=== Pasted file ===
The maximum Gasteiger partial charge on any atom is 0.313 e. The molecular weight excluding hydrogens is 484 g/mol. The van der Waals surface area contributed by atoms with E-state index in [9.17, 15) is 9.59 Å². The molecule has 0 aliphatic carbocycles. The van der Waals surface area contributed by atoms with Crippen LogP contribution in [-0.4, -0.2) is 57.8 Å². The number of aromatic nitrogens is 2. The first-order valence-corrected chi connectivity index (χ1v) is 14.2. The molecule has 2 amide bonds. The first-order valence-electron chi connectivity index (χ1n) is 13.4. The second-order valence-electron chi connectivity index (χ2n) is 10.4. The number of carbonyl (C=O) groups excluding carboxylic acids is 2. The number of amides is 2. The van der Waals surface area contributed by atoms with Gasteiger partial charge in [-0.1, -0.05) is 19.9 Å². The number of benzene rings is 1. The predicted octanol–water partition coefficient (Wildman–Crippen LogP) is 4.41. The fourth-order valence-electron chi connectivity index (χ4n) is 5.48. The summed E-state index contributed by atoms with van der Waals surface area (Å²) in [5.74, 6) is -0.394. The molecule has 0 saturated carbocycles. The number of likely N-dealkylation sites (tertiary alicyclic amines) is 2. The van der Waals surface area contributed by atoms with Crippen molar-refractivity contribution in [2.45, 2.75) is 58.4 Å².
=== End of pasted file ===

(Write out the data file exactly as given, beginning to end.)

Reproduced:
The maximum Gasteiger partial charge on any atom is 0.313 e. The molecular weight excluding hydrogens is 484 g/mol. The van der Waals surface area contributed by atoms with E-state index in [9.17, 15) is 9.59 Å². The molecule has 0 aliphatic carbocycles. The van der Waals surface area contributed by atoms with Crippen LogP contribution in [-0.4, -0.2) is 57.8 Å². The number of aromatic nitrogens is 2. The first-order valence-corrected chi connectivity index (χ1v) is 14.2. The molecule has 2 amide bonds. The first-order valence-electron chi connectivity index (χ1n) is 13.4. The second-order valence-electron chi connectivity index (χ2n) is 10.4. The number of carbonyl (C=O) groups excluding carboxylic acids is 2. The number of amides is 2. The van der Waals surface area contributed by atoms with Gasteiger partial charge in [-0.1, -0.05) is 19.9 Å². The number of benzene rings is 1. The predicted octanol–water partition coefficient (Wildman–Crippen LogP) is 4.41. The fourth-order valence-electron chi connectivity index (χ4n) is 5.48. The summed E-state index contributed by atoms with van der Waals surface area (Å²) in [5.74, 6) is -0.394. The molecule has 0 saturated carbocycles. The number of likely N-dealkylation sites (tertiary alicyclic amines) is 2. The van der Waals surface area contributed by atoms with Crippen molar-refractivity contribution in [2.45, 2.75) is 58.4 Å².